An 18th-century icon that a British officer saved out of war-torn Cyprus in 1974 was returned on Wednesday to the island’s Orthodox Church by the officer’s son to reunite it with those “who really appreciate what it stands for”.
A representative of the Cyprus Archbishop Chrysostomos II received the icon during a ceremony at Geneva’s Villa Moynier which houses the Academy of International Humanitarian Law and Human Rights.
The Royal Air Force officer had been serving on Cyprus during the summer of 1974 when Turkey invaded and cleaved the island along ethnic lines in the wake of a Greek junta-backed coup aiming at association with Greece.
On July 20, 1974, Turkey invaded Cyprus, violating all rules of international law, including the Charter of the United Nations. The illegal Turkish invasion was carried out in two phases. During the second phase, Turkey took the city of Famagusta, under its control and illegally occupies over 36% of the territory of the Republic of Cyprus ever since.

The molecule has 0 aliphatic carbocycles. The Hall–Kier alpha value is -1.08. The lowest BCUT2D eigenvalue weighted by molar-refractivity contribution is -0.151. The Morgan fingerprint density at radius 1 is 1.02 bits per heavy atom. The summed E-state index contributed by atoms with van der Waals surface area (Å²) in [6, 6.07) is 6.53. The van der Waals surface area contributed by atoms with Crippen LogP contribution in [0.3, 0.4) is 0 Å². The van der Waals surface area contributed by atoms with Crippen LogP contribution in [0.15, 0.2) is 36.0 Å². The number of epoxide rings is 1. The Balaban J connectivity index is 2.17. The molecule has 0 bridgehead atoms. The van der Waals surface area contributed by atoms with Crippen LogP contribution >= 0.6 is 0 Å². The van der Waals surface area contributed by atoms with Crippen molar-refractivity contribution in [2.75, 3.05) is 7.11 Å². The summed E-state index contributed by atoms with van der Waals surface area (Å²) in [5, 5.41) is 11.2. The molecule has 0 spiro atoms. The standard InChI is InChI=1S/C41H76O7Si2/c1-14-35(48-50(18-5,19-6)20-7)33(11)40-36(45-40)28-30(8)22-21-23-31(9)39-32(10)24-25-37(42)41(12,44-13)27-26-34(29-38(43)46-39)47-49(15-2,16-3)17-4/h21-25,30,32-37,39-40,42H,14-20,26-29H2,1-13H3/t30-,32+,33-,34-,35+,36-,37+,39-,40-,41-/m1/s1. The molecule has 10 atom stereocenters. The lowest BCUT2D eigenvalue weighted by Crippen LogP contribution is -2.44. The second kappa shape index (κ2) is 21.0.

The officer found the icon and took it back to Britain, where his son said it remained locked away “in a box for years”.
The son, who wished to remain anonymous, said keeping it out of sight for so long “seemed such a waste” and thought its return would be “best for all concerned.”
The Cyprus Church has for decades tried to track down numerous religious icons, mosaics and frescoes stolen from hundreds of abandoned churches and monasteries in the island’s illegally occupied Turkish Cypriot north and sold abroad.